In this paper we focus on highly skilled migration from Zimbabwe to the UK, exploring these migrants’ social capital sources/structures and content. In doing so we pay attention to routes of migration and how they shape migrants’ networking capabilities and patterns. We further take a Bourdieusian perspective and explore the intersection between social capital and cultural capital in the process of migrants’ negotiation of employment opportunities, giving closer attention to how the distinctive habitus associated with being highly skilled migrants from Zimbabwe shape migrants’ attitudes towards work. By exploring the interplay between external processes and internalised structures, we bring to the fore the multiple positioning of our participants, who we see not as simply depending on social networks, but as complex actors whose negotiation of employability in the UK is shaped by various factors including intersecting aspects of differentiation.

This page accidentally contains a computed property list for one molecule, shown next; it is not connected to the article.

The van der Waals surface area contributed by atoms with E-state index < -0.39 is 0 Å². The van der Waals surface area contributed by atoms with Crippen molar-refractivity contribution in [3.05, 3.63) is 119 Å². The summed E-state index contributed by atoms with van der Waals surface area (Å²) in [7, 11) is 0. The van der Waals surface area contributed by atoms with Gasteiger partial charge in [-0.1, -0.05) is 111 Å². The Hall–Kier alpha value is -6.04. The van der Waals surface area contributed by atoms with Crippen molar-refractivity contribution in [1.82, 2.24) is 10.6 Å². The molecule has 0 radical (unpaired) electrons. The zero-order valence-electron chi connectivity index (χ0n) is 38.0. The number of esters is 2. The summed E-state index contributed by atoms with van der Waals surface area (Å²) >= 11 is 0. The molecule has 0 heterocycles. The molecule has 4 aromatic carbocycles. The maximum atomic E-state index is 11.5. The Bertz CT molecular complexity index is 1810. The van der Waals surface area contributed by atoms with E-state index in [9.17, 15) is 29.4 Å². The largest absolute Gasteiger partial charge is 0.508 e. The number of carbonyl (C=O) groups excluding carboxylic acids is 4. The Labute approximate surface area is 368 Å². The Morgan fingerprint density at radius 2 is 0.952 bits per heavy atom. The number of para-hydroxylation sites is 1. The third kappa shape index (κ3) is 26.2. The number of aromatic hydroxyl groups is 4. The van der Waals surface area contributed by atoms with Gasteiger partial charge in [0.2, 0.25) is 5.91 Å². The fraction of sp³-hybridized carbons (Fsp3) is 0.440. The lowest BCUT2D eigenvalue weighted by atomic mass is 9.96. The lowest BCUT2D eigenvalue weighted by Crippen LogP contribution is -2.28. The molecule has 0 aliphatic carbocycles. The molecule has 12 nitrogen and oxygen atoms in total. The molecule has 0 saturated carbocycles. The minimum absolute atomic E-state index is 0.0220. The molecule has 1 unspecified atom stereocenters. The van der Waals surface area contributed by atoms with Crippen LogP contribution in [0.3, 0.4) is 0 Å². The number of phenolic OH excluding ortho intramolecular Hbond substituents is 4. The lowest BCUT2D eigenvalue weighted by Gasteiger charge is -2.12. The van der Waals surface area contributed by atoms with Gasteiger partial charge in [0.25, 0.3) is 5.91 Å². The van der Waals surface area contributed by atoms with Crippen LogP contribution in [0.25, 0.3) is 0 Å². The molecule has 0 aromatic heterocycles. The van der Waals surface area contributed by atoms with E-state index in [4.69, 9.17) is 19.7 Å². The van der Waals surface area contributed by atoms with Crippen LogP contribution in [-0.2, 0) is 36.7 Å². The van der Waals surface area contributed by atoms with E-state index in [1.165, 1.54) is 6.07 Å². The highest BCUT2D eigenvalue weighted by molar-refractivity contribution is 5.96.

Thondhlana, J., Madziva, R., & McGrath, S. (in press). Negotiating employability: migrant capitals and networking strategies for Zimbabwean highly skilled migrants in the UK. Sociological Review, 64(3), https://doi.org/10.1111/1467-954X.12373